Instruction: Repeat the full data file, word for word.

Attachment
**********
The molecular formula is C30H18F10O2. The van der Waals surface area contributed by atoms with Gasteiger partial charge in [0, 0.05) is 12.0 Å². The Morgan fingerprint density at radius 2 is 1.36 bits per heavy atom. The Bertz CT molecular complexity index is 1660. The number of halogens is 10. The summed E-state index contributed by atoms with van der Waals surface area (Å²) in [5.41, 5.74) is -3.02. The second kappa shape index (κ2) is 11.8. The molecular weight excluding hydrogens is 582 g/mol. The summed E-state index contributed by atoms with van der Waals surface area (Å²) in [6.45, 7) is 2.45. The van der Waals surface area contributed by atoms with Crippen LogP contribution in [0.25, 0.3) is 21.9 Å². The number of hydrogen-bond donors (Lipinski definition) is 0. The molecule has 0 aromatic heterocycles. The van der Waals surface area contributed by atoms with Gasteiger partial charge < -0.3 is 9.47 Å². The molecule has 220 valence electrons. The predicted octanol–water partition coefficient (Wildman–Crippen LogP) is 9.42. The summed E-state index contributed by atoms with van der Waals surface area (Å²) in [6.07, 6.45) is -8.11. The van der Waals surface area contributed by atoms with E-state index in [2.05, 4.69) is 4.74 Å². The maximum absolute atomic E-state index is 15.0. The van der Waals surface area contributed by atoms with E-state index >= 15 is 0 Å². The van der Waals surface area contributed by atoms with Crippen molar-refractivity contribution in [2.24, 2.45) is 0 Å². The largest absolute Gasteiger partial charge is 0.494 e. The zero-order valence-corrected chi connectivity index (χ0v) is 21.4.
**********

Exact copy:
The molecular formula is C30H18F10O2. The van der Waals surface area contributed by atoms with Gasteiger partial charge in [0, 0.05) is 12.0 Å². The Morgan fingerprint density at radius 2 is 1.36 bits per heavy atom. The Bertz CT molecular complexity index is 1660. The number of halogens is 10. The summed E-state index contributed by atoms with van der Waals surface area (Å²) in [5.41, 5.74) is -3.02. The second kappa shape index (κ2) is 11.8. The molecular weight excluding hydrogens is 582 g/mol. The summed E-state index contributed by atoms with van der Waals surface area (Å²) in [6.45, 7) is 2.45. The van der Waals surface area contributed by atoms with Crippen LogP contribution in [0.25, 0.3) is 21.9 Å². The number of hydrogen-bond donors (Lipinski definition) is 0. The molecule has 0 aromatic heterocycles. The van der Waals surface area contributed by atoms with Gasteiger partial charge < -0.3 is 9.47 Å². The molecule has 220 valence electrons. The predicted octanol–water partition coefficient (Wildman–Crippen LogP) is 9.42. The summed E-state index contributed by atoms with van der Waals surface area (Å²) in [6.07, 6.45) is -8.11. The van der Waals surface area contributed by atoms with E-state index in [2.05, 4.69) is 4.74 Å². The maximum absolute atomic E-state index is 15.0. The van der Waals surface area contributed by atoms with E-state index >= 15 is 0 Å². The van der Waals surface area contributed by atoms with Crippen molar-refractivity contribution in [2.24, 2.45) is 0 Å². The largest absolute Gasteiger partial charge is 0.494 e. The zero-order valence-corrected chi connectivity index (χ0v) is 21.4.